Second, the business model has largely been driven to this point by middle-class and affluent, well-prepared high school graduates (of all racial and ethnic backgrounds) whose parents attended college. The kind of students who propelled expansion over the last 20 years will not disappear, but they won’t spur growth either. As Trend no. 1 summarized, finding adult students who have accumulated postsecondary credits but are short of a credential is much more difficult than recruiting high school students into college. What’s more, many adult learners are juggling the demands of work, caregiving responsibilities for children and aging parents, as well as a frayed social safety net that often means a car repair or a sick child derails their progress toward a degree. A recent survey by Gallup and Lumina found that 56% of one-time students who stopped out before the pandemic would be open to reenrolling, but they also cited work and family obligations as huge hurdles to returning to college.1 Many colleges lack the administrative and student structures to reenroll and retain adult learners, putting even more pressure on their business model.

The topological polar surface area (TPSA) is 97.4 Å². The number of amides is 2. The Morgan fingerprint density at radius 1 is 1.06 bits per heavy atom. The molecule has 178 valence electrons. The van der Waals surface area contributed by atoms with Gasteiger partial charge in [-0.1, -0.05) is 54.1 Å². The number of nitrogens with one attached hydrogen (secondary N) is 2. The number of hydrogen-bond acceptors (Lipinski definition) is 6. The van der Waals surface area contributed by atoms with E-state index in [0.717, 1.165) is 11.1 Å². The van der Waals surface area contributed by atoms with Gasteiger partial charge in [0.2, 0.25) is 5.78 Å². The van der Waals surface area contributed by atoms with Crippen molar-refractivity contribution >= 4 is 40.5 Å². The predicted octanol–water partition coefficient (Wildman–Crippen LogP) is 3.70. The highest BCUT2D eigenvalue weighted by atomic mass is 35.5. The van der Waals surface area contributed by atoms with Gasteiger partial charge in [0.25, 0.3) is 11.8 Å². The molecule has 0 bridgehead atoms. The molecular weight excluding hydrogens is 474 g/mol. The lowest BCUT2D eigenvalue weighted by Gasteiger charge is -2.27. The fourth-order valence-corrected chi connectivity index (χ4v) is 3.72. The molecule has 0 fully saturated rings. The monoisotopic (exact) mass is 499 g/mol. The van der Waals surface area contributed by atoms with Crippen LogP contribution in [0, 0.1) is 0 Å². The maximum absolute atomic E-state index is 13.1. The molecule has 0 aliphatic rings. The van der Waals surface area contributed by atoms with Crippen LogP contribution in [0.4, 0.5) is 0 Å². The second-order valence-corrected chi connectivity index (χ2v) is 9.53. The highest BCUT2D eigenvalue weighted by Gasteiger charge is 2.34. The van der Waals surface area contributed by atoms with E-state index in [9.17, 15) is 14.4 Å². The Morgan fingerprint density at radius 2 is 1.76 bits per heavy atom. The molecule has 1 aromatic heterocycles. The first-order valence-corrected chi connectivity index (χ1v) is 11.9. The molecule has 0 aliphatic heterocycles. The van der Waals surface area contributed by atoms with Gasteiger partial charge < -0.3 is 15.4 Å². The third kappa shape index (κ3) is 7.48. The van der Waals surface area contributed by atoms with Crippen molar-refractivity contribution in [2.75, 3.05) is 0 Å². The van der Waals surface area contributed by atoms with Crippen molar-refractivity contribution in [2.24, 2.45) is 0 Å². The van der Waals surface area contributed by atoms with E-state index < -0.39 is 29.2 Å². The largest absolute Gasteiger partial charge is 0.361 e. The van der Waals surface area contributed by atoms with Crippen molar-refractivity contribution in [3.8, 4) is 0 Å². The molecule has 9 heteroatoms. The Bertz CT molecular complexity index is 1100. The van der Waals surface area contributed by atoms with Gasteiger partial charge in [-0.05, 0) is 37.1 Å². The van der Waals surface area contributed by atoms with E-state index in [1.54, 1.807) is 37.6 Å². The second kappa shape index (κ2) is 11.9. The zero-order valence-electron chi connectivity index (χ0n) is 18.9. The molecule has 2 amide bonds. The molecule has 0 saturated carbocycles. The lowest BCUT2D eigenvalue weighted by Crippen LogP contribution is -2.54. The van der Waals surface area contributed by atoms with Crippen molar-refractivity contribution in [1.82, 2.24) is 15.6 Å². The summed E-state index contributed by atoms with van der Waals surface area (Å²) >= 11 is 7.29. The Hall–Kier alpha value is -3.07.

Yet the opportunities for colleges and universities that shift their business model to a more student-centric one, serving the needs of a wider diversity of learners at different stages of their lives and careers, are immense. Politicians and policymakers are looking for solutions to the demographic cliff facing the workforce and the need to upskill and reskill generations of workers in an economy where the half-life of skills is shrinking. This intersection of needs—higher education needs students; the economy needs skilled workers—means that colleges and universities, if they execute on the right set of strategies, could play a critical role in developing the workforce of the future. For many colleges, this shift will require a significant rethinking of mission and structure as many institutions weren’t designed for workforce development and many faculty don’t believe it’s their job to get students a job. But if a set of institutions prove successful on this front, they could in the process improve the public perception of higher education, potentially leading to more political and financial support for growing this evolving business model in the future.